Vice President George H. W. Bush speaks at the South Dakota Newspaper Association convention in 1982. Image Courtesy: South Dakota Newspaper Association.
This past week, Americans witnessed the pomp and circumstance connected with the last rights of an American President. President George H.W. Bush died on Nov. 30, 2018 at the age of 94. He was the 41st President of the United States. His body was brought to Washington D.C. to lie in state in the U.S. Capitol building and for a state funeral befitting a former president. Bush is now buried on the grounds of his Presidential Library at Texas A&M University in College Station.
On July 3rd, 1991, George H.W. Bush celebrated Independence Day by speaking at Mount Rushmore National Memorial in the Black Hills. President Bush re-dedicated the Memorial on the 50th anniversary of completion of the national treasure. Bush's speech is featured in the video clip below. Actor Jimmy Stewart briefly introduces the President.
After Bush died, the national news media spoke about his service to the country and the multitude of governmental offices he held. But there is one achievement that the media overlooked. Mr. Bush visited South Dakota while in office more often than any other President in the state’s history. A total of FIVE visits.
Vice President Bush is introduced to South Dakota Newspaper Association President Ralph Nachtigal and his wife Pat. Behind the Vice President are Mary Dean and Gov. Bill Janklow. Courtesy: South Dakota Newspaper Association.
Sen. Tom Daschle, Governor George S. Mickelson, Pres. George H.W. Bush. Courtesy of the Thomas A. Daschle Congressional Research Study, SDSU Archives and Special Collections, Hilton M. Briggs Library.
Bush’s first visit as President was on September 18, 1989, hosted by then-governor George Mickelson. The Sioux Falls visit lasted only a couple of hours and included a speech before a large audience at the Sioux Falls Arena.
The second visit was the July 3rd, 1991 visit to Mount Rushmore. The President was accompanied on this trip by his wife Barbara who toured the Black Hills following the dedication speech.
The third visit was a campaign stop on September 2, 1992. Bush delivered a Labor Day Speech on the farm of Jeff and Susan Kapperman near Montrose, South Dakota.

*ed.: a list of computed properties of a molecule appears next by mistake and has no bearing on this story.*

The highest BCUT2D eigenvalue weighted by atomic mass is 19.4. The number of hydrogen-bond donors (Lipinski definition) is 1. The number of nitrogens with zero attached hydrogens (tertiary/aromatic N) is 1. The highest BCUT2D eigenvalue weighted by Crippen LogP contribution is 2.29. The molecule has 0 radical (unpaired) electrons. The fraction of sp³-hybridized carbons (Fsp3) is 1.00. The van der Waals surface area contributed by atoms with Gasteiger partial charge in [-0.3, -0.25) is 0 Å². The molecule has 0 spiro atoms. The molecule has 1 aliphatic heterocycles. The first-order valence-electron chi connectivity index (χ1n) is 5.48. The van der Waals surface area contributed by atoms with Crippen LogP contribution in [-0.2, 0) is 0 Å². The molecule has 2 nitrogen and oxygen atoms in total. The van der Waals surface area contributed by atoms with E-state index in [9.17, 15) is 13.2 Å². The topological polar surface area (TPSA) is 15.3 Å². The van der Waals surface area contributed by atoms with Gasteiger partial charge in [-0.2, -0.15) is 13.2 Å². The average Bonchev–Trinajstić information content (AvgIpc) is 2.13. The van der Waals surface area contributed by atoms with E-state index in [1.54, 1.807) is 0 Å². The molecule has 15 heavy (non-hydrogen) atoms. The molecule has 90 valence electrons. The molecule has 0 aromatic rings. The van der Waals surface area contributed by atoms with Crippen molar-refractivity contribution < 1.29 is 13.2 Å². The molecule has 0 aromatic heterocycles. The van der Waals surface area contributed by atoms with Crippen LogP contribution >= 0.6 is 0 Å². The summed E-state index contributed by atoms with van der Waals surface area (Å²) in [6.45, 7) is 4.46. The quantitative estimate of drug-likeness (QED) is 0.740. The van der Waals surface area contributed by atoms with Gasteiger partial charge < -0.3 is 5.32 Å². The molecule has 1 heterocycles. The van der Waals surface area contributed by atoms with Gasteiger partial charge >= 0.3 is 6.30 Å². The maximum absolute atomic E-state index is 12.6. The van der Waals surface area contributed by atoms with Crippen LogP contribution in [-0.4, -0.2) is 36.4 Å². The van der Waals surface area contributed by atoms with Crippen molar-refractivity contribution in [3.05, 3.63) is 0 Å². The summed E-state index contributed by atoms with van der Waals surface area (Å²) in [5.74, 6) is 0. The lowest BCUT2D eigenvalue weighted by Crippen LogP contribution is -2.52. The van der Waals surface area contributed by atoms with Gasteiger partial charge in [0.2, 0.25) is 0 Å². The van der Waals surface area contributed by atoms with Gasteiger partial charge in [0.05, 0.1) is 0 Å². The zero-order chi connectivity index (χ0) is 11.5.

The fourth and final visit by Bush 41, was on October 5, 1992, just one week before that year's Presidential election His main theme was the farm prices and the accomplishments of his administration during the previous 4 years.
George H.W. Bush greeting Janelle Toman in Sioux Falls, Oct. 25, 1992. Lt. Gov. Walter D. Miller is partially hidden on the left. Pat Adam, sister of Gov. George S. Mickelson is in the center.
16 other Presidents have visited South Dakota through the years. The first was William McKinley who visited on October 18, 1899. His was a campaign trip which he traveled with the state’s governor and Members of Congress. The group made twelve stops on the Milwaukee Railroad between Groton and Elk Point, including Aberdeen, Sioux Falls, and Huron.
Below is a list of U.S. Presidents who have visited South Dakota while in office:
- William McKinley, 1899
- William Howard Taft in October 1911
- Theodore Roosevelt, April 1902 (After Presidency, Sept 1910)
- Woodrow Wilson, September 1919
- Calvin Coolidge, June-July & August 1927
- Franklin D. Roosevelt, August 1936
- Harry Truman, May 1948
- Dwight Eisenhower, June 1953
- John Kennedy, August 1962
- Richard Nixon June 1969,
- Gerald Ford, August and October 1976
- Ronald Reagan, September and October 1986
- George H.W. Bush, 1982 (as Vice-President), Sept., 1989, July 1991, Sept 1992 & Oct 1992
- Bill Clinton, September & November 1996, July 1999 (After Presidency, October 2006)
- George W. Bush, August 2002
- Barack Obama, May 2015
- Donald Trump, 2018
Teddy Roosevelt in Sioux Falls in 1910.
Grace & Calvin Coolidge in Custer State Park, 1927
Franklin D. Roosevelt with Governor Tom Berry (R) and Mount Rushmore sculptor Gutzon Borglum in 1936.
Dwight Eisenhower fishing in French Creek in the Black Hills, 1953.
John F. Kennedy at the dedication of Oahe Dam, Pierre, 1962.